i am a member of The Church of Jesus Christ of Latter-day Saints. this past weekend was general conference. i love general conference. i hear many things each time that make me want to be a better person.
this time, i find myself wanting to be more loving. more understanding. more supportive.
many people in my life – friends and family – have questions and doubts about their faith. people for whom i care deeply. and i want them to know i love them and support them and am willing to sit with them in their doubts and questions. i do not want to be a reason they feel judged or pushed aside. i want to be a reason they feel loved and welcomed.
i was particularly touched by the conference message of rosemary m. wixom who spoke on sunday morning. she reminded me that jesus “does not leave [us] when [we] have questions.” i likewise do not want those who have questions to feel left alone. i do not want them to leave.
sister wixom spoke of a young mother who had grown up her whole life in the Church but who found herself doubting and not being sure of what she believed. she even stopped going to church for a time. but this young mother said that the people in her congregation were welcoming and loving and willing to let her be where she was on her journey to figure out what she believed.
as i listened, i cheered for the people in that congregation. good for them. good for them for not judging her. for not telling her she was wrong to question or to doubt. i want to be like them. or more like them. (i don’t know exactly where i am on the “being loving and supportive of those who are struggling” continuum, but i want to do better.) i feel exactly like sister wixom when she said, “and oh, how i want to be like those who surrounded this young mother, loving and supporting her.”
doubts are powerful. doubts are real. doubts come to all of us, no matter how “converted” we are to our religions, our causes, our goals.
here’s an example.
one summer i was an intern at ford motor company. i lived with some other interns in an apartment in ann arbor. none of them were mormon. (that detail doesn’t really matter to the story, but i note it anyway.)
i started dating a guy. he was not mormon either. and to put it bluntly, he really really really wanted me to have sex with him. i was so desirable. so physically appealing to him.
it was a new experience for me. i had never been so desirable. i had hardly dated in all of high school. almost never dated in college. the only guy i had dated in graduate school so far had explicitly told me i wasn’t the most attractive girl he’d ever dated. that i needed to lose weight. i had felt decidedly undesirable for pretty much my entire teen and adult life.
but mark wanted me. all of me. he told me so often.
i have to tell you that i started to wonder if maybe i should let him have me. i doubted my commitment to saving sexual relationships for marriage.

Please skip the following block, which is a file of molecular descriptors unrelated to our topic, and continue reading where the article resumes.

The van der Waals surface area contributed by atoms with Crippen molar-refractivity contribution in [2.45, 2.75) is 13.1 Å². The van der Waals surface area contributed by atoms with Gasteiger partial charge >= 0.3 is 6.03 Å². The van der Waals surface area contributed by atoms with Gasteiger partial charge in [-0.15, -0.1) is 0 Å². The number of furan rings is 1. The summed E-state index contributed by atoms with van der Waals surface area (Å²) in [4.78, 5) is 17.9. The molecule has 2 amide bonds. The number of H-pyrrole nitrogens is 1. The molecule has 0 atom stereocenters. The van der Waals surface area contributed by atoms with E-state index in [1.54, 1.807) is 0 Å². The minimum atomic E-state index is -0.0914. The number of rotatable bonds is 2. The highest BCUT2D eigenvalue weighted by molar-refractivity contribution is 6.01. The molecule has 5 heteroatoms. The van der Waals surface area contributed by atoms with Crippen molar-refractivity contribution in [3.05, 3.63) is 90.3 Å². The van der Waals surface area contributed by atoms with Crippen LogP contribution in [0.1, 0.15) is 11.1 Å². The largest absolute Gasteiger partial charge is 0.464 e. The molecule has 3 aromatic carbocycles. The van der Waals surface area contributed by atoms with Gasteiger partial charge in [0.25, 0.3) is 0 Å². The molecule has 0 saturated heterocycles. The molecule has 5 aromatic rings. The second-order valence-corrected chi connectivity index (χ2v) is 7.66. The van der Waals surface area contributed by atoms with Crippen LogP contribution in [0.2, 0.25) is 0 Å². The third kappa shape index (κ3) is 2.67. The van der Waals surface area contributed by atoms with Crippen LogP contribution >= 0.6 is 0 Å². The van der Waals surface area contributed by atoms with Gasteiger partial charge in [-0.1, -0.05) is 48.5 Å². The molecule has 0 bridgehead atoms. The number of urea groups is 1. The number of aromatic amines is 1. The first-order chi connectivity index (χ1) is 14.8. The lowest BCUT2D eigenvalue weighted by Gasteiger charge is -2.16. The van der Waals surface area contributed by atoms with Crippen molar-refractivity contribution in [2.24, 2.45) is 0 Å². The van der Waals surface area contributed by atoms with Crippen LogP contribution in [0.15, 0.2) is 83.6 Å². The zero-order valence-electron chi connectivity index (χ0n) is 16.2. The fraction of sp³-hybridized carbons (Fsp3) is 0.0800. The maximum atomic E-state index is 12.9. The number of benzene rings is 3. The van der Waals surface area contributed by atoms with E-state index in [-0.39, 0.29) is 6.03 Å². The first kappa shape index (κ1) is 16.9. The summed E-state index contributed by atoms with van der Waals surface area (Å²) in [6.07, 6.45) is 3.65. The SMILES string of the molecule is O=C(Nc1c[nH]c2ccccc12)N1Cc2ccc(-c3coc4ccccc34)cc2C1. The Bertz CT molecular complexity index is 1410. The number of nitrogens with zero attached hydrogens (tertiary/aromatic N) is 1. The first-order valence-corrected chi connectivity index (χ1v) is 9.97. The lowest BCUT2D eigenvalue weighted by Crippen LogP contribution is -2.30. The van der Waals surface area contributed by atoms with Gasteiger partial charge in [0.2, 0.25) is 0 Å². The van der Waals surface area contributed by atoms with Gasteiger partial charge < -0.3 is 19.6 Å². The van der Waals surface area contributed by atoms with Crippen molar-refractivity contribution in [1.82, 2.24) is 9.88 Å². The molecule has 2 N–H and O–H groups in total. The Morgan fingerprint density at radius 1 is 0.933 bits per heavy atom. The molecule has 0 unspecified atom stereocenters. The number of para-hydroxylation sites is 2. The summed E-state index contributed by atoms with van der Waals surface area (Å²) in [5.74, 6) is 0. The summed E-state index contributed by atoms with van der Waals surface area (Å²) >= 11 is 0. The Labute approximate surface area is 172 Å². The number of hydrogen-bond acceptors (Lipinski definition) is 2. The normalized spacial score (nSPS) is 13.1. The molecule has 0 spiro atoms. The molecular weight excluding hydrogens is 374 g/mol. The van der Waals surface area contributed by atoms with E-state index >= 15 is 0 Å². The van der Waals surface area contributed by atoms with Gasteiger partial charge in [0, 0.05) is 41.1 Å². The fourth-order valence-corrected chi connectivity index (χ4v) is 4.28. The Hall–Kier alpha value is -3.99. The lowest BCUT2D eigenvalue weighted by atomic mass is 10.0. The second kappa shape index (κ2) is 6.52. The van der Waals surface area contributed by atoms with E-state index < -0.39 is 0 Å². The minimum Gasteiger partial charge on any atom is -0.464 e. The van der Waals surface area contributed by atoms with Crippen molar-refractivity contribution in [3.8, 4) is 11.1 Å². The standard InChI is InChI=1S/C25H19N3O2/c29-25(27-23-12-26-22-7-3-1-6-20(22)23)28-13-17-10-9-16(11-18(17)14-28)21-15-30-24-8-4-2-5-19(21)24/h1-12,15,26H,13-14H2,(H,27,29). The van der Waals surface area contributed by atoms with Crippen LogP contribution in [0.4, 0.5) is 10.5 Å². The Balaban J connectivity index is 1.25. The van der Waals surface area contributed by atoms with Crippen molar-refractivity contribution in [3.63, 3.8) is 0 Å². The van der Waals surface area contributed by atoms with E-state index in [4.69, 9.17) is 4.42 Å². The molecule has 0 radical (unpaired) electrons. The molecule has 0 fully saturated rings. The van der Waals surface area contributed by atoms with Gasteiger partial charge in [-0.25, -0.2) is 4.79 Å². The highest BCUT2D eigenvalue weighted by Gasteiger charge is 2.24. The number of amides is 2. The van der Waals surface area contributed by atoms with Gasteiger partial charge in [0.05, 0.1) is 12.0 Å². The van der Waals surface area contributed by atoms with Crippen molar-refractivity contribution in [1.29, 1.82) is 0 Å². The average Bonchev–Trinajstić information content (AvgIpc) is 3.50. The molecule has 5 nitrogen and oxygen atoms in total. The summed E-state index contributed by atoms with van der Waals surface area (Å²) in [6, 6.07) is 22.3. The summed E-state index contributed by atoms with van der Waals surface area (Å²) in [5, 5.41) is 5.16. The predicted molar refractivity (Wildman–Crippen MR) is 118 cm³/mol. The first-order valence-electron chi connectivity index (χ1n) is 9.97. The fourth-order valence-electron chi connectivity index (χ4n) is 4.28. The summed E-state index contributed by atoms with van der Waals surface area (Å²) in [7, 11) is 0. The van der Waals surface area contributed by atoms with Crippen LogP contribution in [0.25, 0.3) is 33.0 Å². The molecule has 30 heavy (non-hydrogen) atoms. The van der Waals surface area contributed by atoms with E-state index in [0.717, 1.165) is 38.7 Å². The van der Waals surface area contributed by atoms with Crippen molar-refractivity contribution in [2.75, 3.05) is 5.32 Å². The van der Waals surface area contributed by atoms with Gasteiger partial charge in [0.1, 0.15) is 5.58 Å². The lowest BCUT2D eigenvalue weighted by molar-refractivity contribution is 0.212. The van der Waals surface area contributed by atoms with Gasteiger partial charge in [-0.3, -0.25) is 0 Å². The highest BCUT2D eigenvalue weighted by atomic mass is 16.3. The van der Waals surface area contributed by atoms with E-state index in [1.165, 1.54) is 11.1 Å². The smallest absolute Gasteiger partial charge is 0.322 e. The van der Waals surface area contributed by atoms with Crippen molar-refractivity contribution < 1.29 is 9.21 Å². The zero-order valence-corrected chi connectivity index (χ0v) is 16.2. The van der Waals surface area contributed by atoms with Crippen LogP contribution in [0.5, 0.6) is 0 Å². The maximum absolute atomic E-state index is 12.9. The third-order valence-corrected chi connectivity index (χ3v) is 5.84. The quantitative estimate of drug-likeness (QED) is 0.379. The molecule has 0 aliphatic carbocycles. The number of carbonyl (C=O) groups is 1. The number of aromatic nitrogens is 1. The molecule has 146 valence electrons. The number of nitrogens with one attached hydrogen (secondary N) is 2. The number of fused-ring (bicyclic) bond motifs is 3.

what if this was my one chance? i did not have a promising track record when it came to men and things. and let’s not pretend that i didn’t have hormones and drives and desires of my own.
i doubted real good. for some weeks. all the while spending more and more time with this guy who wanted to get more and more physically intimate every time we were together.
one night near the end of the summer and at the height of my doubting, i called my brother. he had stopped going to church years previously. i think he was living with his girlfriend at the time. i assumed (although i admit i don’t actually know) that he had been where i was thinking about going.
i told him that i was thinking seriously about having sex with mark. that i was wondering if i should stay true to my values or forget them. at least for a while.
what a thing to say to someone, to a brother. to admit that you are thinking of going against something you have believed so deeply for so long. that you are wondering if it’s all worth it or not.
my brother didn’t judge me. he didn’t condemn me because of my weakness. he offered love and support. he wanted me to be happy. wanted the best for me. expressed a willingness to listen if i needed to talk.
he also told me not to do it. or recommended against it. i don’t know the exact words he said.
my doubts did not vanish as soon as i hung up the phone. but my brother’s reaction to me impacted the decision i ultimately made. (which was to not have sex with mark.)
here’s what i know from my experience.
1. it is really hard to admit to someone that you are struggling with your beliefs. you are admitting weakness where you’ve told yourself you shouldn’t have any. you face rejection. judgment.
2. how that person reacts to you could alter your course of action.
3. i’ve had doubts. i’ve been tempted. i’ve questioned and wondered. it’s normal. others might have different doubts or questions, but they’re normal, too. so are their specific doubts.
4. i am really hating the number of times i’ve used the word “doubt.”
5. believing is hard. (but that’s another blog post.)
i’m sure i know other things, too, but let’s stop there.
knowing what i know means that i can and need to have compassion and empathy for others who might be struggling to know what they believe or to live according to their beliefs.
i’ve got some work to do.
so that’s what i’m thinking about these days.
and also this.